- The Washington Times - Monday, December 15, 2003

It could be a greener-than-expected Christmas for thousands of current and former Washington-area feds who are about to receive back paychecks worth several hundred dollars to as much as $10,000.

The money is part of a long-running back-pay dispute between Uncle Sam and more than 200,000 government scientists, engineers, medical personnel worldwide, and about 30,000 GS 2 through 7 clerical employees in the Washington area. Although their jobs and pay scales were very different, the surprised civil servants have one thing in common:

They worked for the federal government in what is known as special-rate jobs between 1982 and 1988, and they were denied some or all of the regular January civil service raises that went to feds who weren’t paid special (higher) rates because of their jobs. The government “saved” millions during the six-year period by not giving the special-raters (some of whom made 30 percent more than other employees in different jobs, but in the same grades) the regular civil service raises. But now Uncle Sam must pay back those savings, with interest.

A long-running lawsuit, initiated by the “mission impossible” legal team of the National Treasury Employees Union beat the government, and forced it into a settlement that will eventually mean $178 in back pay to nearly 200,000 1980s-era special-raters. The first installment, a batch of checks worth $81 million, went out last week. If you are going to get one, you should have it now.

The government says it will repay the rest of the money over the next couple of years. The funds have been set aside in a special account where politicians can’t touch them. For information on the case, go to www.SpecialRatesSettlement.com.

If you are getting money back, but don’t like unions or see the need for them, you might at least consider sending the NTEU a Christmas card. Some of the checks, when the final installments are paid, will be worth up to $40,000.

Bonus holiday

President Bush has given many feds a bonus day off on Dec. 26. But the day after Christmas won’t be a holiday for thousands of feds in essential jobs and for tens of thousands of government contractors.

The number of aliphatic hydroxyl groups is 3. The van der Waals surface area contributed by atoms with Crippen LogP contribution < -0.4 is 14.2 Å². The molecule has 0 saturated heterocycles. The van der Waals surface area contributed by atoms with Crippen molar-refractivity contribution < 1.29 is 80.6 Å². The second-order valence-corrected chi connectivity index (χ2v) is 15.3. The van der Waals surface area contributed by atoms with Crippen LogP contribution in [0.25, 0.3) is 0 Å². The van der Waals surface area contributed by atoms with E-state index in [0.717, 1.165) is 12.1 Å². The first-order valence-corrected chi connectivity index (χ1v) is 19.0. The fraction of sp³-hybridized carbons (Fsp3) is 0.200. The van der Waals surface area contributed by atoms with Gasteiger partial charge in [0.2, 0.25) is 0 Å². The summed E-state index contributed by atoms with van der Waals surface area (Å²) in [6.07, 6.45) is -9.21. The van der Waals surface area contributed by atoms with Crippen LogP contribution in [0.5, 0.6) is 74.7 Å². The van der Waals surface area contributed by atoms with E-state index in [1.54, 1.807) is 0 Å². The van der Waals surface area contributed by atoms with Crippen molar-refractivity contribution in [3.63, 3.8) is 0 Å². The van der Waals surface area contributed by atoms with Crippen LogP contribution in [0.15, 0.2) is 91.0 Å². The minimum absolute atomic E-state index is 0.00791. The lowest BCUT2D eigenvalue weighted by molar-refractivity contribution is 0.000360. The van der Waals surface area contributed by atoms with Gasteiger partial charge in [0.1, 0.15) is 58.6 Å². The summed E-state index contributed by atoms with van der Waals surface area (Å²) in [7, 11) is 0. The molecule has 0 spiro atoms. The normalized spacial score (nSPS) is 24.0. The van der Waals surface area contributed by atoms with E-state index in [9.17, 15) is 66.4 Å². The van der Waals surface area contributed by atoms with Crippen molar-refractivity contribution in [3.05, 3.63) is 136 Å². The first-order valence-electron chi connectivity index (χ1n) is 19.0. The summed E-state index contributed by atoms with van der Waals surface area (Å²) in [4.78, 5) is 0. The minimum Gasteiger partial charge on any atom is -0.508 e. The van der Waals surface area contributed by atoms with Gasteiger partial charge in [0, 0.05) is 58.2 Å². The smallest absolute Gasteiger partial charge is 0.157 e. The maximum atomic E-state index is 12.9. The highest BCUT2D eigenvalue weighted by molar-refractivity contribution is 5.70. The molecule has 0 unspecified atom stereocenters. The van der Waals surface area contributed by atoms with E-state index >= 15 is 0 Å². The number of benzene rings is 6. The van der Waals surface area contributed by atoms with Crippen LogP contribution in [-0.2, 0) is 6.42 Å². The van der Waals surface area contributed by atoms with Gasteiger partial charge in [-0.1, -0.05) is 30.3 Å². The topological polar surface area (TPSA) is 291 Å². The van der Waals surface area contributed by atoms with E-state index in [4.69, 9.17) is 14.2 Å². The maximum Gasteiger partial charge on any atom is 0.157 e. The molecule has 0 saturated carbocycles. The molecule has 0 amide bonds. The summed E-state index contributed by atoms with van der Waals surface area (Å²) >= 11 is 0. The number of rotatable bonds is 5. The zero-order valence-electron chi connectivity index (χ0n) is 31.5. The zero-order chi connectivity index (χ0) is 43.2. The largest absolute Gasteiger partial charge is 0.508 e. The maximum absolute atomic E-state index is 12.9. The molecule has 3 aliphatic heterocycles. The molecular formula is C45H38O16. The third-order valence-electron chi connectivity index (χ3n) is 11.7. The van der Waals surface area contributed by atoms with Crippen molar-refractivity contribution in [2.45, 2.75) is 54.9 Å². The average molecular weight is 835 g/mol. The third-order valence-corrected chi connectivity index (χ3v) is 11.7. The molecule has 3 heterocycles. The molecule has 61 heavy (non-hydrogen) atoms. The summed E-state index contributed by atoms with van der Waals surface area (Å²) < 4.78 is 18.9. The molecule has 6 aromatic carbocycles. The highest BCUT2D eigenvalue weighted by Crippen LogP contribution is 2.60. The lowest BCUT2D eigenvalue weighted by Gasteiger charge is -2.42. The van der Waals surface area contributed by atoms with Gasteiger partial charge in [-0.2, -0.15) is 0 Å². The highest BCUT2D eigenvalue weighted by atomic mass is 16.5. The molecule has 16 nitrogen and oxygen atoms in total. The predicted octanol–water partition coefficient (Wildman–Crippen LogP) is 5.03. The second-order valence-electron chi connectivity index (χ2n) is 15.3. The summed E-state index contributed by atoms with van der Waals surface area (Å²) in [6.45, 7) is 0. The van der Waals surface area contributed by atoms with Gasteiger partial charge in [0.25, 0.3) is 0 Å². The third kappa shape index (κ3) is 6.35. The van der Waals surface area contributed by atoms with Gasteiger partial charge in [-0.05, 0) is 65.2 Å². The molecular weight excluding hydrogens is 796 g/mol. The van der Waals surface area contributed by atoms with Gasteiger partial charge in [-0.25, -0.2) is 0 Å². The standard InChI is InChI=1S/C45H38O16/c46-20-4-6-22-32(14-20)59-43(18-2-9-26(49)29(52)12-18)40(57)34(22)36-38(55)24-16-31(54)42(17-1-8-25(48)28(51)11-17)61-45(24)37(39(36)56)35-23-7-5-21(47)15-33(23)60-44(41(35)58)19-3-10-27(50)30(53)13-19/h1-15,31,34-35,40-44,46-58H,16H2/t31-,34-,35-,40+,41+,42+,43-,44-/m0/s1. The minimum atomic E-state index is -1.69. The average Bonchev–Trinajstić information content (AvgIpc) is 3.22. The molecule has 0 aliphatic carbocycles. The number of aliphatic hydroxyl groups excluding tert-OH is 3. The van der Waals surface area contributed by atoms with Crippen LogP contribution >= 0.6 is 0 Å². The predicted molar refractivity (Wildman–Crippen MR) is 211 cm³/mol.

The latter have been told they can take the day off, but it will be charged to their vacations.

Meanwhile, if you are a regular Monday through Friday fed, the drill is easy enough: Just don’t come to work on the 26th. Period.

But woe unto those who are on odd shifts, flexible or compressed schedules or who work overseas (where Uncle Sam has tens of thousands of federal civil servants). Figuring out the complex bonus-holiday rules is easier said than done. For guidance, check out the Office of Personnel Management’s Web site at www.opm.gov.

Health premiums

Federal workers can use the so-called “premium conversion” option to save on taxes. It allows them to pay health premiums with pretax dollars, and gives them an annual tax saving of anywhere from $250 to $500. But they lose that option when they retire, and their income drops.

The congressional drive to get premium conversion for federal retirees (and maybe all retirees) fizzled this year. It ran out of time and ran into a major fact of life. Allowing retirees to pay premiums on a pretax basis could have cut into the government’s already dwindling tax revenues.

Premium conversion for retirees will be back on the congressional wish list next year, but it isn’t going to happen unless and until the economy picks up, and Congress begins to view it as a way to help seniors buy better health insurance or at least save money on the plans they purchase.

Mike Causey, senior editor at FederalNewsRadio.com, can be reached at 202/895-5132 or mcausey@federalnewsradio.com.

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